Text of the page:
Developers can now create, build and run Helidon applications via the command line with the new Helidon CLI tool. Similar to hot reloading provided by Quarkus (quarkus:dev), a built-in development loop, known as devloop, monitors source files that triggers a restart of the application upon changes to the source code. A separate download is required. Once installed, the available command-line options are shown below:

Dmitry Kornilov, director of software development at Oracle, spoke to infoQ about this latest release.

InfoQ: What do you feel is the most significant new feature in Helidon 2.0?

Dmitry Kornilov: We added many new features in Helidon such as Helidon DB Client for non-blocking database access, support for reactive streams operators and messaging, Helidon WebClient for calling other services in a non-blocking way, CORS support and more.

But the main big feature is, of course, GraalVM native-image support in Helidon MP. Now our users can take advantage of GraalVM native images such as almost immediate startup and low memory consumption in their Helidon MP applications.

InfoQ: How was the Helidon team able to overcome the reflection issue that originally prevented Helidon MP applications from being converted to native code with GraalVM?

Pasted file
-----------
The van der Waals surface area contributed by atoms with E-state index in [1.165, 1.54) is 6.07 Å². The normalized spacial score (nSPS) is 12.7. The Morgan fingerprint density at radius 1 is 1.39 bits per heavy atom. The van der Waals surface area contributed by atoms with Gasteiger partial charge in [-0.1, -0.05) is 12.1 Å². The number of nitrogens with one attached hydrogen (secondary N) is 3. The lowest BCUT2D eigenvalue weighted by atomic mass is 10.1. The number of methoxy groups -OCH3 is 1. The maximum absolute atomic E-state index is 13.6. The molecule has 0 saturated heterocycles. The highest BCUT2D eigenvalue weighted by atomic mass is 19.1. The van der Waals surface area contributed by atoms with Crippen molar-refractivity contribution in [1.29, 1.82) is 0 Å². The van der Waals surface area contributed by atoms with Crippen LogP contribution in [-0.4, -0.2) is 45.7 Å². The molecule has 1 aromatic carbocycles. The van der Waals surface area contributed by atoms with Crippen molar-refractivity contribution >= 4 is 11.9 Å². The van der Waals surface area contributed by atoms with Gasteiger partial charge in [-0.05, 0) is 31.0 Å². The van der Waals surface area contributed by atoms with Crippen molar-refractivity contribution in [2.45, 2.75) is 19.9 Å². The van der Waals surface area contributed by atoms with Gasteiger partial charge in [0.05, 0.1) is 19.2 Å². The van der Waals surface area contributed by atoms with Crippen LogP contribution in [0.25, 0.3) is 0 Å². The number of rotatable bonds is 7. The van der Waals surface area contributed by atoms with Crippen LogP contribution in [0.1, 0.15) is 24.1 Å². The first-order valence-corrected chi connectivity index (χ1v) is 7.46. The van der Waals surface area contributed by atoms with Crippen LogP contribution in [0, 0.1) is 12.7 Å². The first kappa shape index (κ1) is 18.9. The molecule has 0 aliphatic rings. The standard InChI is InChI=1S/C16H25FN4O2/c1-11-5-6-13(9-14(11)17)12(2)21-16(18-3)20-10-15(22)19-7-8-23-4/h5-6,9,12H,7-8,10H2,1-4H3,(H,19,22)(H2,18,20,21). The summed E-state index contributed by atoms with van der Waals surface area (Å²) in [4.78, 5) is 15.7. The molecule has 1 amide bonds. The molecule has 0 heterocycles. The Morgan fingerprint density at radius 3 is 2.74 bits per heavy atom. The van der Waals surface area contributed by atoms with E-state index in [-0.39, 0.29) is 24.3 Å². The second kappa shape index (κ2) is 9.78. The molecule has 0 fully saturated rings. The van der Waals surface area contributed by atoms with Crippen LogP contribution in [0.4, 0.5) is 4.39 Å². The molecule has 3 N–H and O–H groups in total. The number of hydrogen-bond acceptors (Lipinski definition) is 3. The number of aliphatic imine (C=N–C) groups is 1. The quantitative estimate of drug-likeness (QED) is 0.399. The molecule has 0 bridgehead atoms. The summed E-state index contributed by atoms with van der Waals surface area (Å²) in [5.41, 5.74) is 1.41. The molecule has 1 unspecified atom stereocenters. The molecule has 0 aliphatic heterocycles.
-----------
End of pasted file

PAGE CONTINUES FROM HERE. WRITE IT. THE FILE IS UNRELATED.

Kornilov: The main blocker was CDI which uses runtime operations that are not GraalVM native-image friendly. We spent a lot of time to successfully tune Weld to make it process most of runtime operations at compile time. It works even with CDI extensions.

But users need to be sure that third-party CDI extensions are native-image friendly. If not, the application cannot be compiled to the native image until these issues are resolved. We've done some work testing Helidon components and some third-party components for native-image compatibility. The full list of supported and fully-tested components can be found here. We are continuously working on expanding this list.

Our users can help us by testing components they use and informing us if it doesn't work with GraalVM native-image. We'll include them on the list and will try to make them compatible.

InfoQ: It would appear that Helidon and Micronaut have recently been offering similar new features and tools, e.g, CLI. Would you consider Micronaut a viable competitor in the microframeworks space and what would you say makes Helidon SE unique over Micronaut?

Kornilov: Micronaut is a great framework. Currently, it is more feature-rich than Helidon and it supports AOT compilation by design, which makes it a perfect showcase of GraalVM native-image.

Helidon MP, on the other hand, is our "standards" solution. It supports MicroProfile and some Jakarta EE components. Micronaut doesn't support it because of AOT compilation limitations. We also have Helidon SE, which offers another development experience and allows building fast, reactive, non-blocking services.

We are planning to embrace Micronaut and combine the best of both worlds.

InfoQ: Now that Helidon 2.0 has been released, what's on the horizon for Helidon?

Kornilov: I already unveiled our efforts on a Helidon+Micronaut integration. Besides that, we are planning to add support for the latest MicroProfile versions, implement the MicroProfile Long-Running Actions (LRA) and GraphQL specifications, and work hard on improving performance and stability.

For more details, developers can watch the replay of the Oracle Live Webcast and view the corresponding slide deck.